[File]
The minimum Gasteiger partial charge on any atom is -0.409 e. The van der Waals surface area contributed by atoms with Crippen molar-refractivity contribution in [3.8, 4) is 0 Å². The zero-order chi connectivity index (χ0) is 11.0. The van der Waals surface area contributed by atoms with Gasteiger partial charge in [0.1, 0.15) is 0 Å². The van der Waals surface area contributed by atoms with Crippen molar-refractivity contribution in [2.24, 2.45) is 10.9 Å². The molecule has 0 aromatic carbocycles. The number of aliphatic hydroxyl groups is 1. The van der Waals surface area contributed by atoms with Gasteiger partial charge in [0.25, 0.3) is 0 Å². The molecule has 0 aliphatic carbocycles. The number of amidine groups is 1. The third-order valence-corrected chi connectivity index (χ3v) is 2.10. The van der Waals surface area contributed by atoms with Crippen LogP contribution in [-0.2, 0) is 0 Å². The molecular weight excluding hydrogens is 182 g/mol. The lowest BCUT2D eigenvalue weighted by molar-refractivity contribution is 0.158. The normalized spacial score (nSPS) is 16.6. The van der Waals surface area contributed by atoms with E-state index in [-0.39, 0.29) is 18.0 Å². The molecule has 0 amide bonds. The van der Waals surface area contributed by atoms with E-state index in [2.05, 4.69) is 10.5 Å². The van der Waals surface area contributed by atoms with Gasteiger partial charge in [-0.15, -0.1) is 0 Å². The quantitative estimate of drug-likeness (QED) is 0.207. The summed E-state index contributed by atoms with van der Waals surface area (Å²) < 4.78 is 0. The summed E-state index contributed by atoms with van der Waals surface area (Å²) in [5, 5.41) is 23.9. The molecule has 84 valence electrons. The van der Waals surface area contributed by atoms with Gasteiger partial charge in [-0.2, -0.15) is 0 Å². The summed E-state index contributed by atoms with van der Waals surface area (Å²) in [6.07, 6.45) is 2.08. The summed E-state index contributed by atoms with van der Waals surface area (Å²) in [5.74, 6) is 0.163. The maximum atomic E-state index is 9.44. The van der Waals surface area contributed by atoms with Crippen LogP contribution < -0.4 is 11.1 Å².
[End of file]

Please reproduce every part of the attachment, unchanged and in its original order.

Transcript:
The minimum Gasteiger partial charge on any atom is -0.409 e. The van der Waals surface area contributed by atoms with Crippen molar-refractivity contribution in [3.8, 4) is 0 Å². The zero-order chi connectivity index (χ0) is 11.0. The van der Waals surface area contributed by atoms with Gasteiger partial charge in [0.1, 0.15) is 0 Å². The van der Waals surface area contributed by atoms with Crippen molar-refractivity contribution in [2.24, 2.45) is 10.9 Å². The molecule has 0 aromatic carbocycles. The number of aliphatic hydroxyl groups is 1. The van der Waals surface area contributed by atoms with Gasteiger partial charge in [0.25, 0.3) is 0 Å². The molecule has 0 aliphatic carbocycles. The number of amidine groups is 1. The third-order valence-corrected chi connectivity index (χ3v) is 2.10. The van der Waals surface area contributed by atoms with Crippen LogP contribution in [-0.2, 0) is 0 Å². The molecular weight excluding hydrogens is 182 g/mol. The lowest BCUT2D eigenvalue weighted by molar-refractivity contribution is 0.158. The normalized spacial score (nSPS) is 16.6. The van der Waals surface area contributed by atoms with E-state index in [-0.39, 0.29) is 18.0 Å². The molecule has 0 amide bonds. The van der Waals surface area contributed by atoms with E-state index in [2.05, 4.69) is 10.5 Å². The van der Waals surface area contributed by atoms with Gasteiger partial charge in [-0.15, -0.1) is 0 Å². The quantitative estimate of drug-likeness (QED) is 0.207. The summed E-state index contributed by atoms with van der Waals surface area (Å²) < 4.78 is 0. The summed E-state index contributed by atoms with van der Waals surface area (Å²) in [5, 5.41) is 23.9. The molecule has 84 valence electrons. The van der Waals surface area contributed by atoms with Gasteiger partial charge in [-0.2, -0.15) is 0 Å². The summed E-state index contributed by atoms with van der Waals surface area (Å²) in [6.07, 6.45) is 2.08. The summed E-state index contributed by atoms with van der Waals surface area (Å²) in [5.74, 6) is 0.163. The maximum atomic E-state index is 9.44. The van der Waals surface area contributed by atoms with Crippen LogP contribution < -0.4 is 11.1 Å².